This past week, Congress held its confirmation hearings for the soon-to-be U.S. Supreme Court justice, Judge Ketanji Brown Jackson. Her nomination to the court is historic. When confirmed, she will become the first Black woman to serve on the U.S. Supreme Court. Her confirmation does so much to confirm that the future is present.
This moment means so much for the country, especially for millions of little Black girls and young women who can look at Judge Jackson and see themselves.
However, this week’s hearings were difficult, to say the least. Judge Jackson’s personal and professional journey shows a woman who is ready, and over-qualified to serve in one of the highest offices of the land. The hostile line of questioning is not a reflection of her candidacy, and instead of a reflection of the historic wrongs, her nomination takes one step toward rectifying.
We conclude Women’s History Month by celebrating a trailblazing, extraordinary Black woman who is ready to make change. Here are some things you need to know about Judge Ketanji Brown Jackson.
When Confirmed, Judge Jackson will be the only justice with experience as a public defender.
As The Hill reports, “‘We (1,000 public defenders wrote in a letter supporting Judge Jackson’s nomination) agree that Judge Jackson’s firsthand experience as a public defender will be an incalculable asset to a Court that lacks this critical perspective for too long.” The letter added that she would be the first-ever public defender to serve on the high court. And Jackson will be the first justice with ‘significant criminal defense experience’ since Justice Thurgood Marshall.
There are more ‘firsts’ and history when Judge Jackson is ultimately confirmed.
Judge Jackson will also be the only justice with experience on the U.S. Sentencing Commission — a bipartisan agency created by Congress in 1984. As The Hill article reflects, “She has more trial judge experience than any Supreme Court justice in nearly 100 years.”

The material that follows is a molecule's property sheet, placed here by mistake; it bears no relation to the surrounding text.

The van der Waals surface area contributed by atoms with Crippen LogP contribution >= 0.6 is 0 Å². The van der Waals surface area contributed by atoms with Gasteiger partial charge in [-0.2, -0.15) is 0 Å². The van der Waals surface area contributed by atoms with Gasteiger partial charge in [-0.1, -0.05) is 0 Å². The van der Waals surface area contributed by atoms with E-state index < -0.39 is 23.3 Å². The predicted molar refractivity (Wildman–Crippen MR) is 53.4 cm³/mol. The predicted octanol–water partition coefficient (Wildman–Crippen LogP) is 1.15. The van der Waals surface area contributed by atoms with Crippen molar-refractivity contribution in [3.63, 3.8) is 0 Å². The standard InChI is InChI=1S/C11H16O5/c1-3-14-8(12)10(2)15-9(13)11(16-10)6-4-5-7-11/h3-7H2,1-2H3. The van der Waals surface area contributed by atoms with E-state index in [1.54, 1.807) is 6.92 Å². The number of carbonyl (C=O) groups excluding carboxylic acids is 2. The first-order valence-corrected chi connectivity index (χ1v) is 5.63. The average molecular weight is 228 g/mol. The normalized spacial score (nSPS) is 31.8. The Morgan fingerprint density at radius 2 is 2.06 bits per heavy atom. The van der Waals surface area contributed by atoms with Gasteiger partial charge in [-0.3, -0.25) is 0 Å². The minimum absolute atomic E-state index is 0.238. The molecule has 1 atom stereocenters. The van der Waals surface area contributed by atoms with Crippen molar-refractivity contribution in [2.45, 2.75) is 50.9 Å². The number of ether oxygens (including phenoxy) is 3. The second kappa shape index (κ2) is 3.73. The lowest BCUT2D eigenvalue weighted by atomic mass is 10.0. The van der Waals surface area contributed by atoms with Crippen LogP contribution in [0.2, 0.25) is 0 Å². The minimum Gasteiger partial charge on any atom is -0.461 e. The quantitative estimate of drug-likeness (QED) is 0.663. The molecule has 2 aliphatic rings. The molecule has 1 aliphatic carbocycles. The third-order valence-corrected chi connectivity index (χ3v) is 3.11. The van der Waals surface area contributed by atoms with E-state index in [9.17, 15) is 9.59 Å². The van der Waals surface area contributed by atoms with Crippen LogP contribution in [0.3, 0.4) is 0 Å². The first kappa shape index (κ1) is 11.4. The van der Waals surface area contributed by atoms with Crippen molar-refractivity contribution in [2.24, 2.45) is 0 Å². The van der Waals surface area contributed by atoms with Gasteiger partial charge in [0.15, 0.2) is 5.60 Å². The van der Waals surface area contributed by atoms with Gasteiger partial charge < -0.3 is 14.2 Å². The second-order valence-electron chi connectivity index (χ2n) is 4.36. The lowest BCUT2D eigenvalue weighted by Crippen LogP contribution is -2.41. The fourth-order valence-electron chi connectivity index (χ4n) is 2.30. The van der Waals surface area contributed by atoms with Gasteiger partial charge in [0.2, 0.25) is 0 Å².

The Future is Present: Judge Jackson was (and is) a star in the making.
During her time at Miami Palmetto Senior High School, Jackson served as the student body president and as a member of the speech and debate team. Jackson’s foretold of her legal career in her yearbook. She predicted her eventual judicial appointments. In addition to serving as student body president, she was also voted “Most Likely to Succeed” and became a national speech competition champion. She went on to attend Harvard University for college and law school.
Jackson’s affinity for education is undeniable. Her parents, Johnny and Ellery Brown, both attended HBCUs before becoming teachers in Washington, D.C. Additionally, in her opening statements during this week’s confirmation hearings, Jackson acknowledged her teachers and debate coaches. She credited their mentorship and constant motivation as key elements that made her dream a reality.
Judge Jackson clerked for Justice Stephen G. Breyer.
After graduating from Harvard Law School, Judge Jackson held three clerkships with federal judges, including Justice Breyer in 1999. As the 1,000 public defenders wrote in their letter, “She clerked at all three levels of our federal courts. (She) joins Justice Sonia Sotomayor as the only sitting justices who served as both district and circuit court judges.”
Judge Jackson looks up to a long list of change-making women who paved the way.
According to Politico, a number of women inspire her to “keep putting one foot in front of the other every day.” Those women are Sojourner Truth, Harriet Tubman, Belva Lockwood, Susan B. Anthony, Constance Baker Motley and many more.
Judge Jackson’s nomination to the nation’s highest court is a clear indication that the future is present.
Jackson walks tall in the footprints left by the giants who came before and paves the way for unlimited possibilities in the next generation of leaders.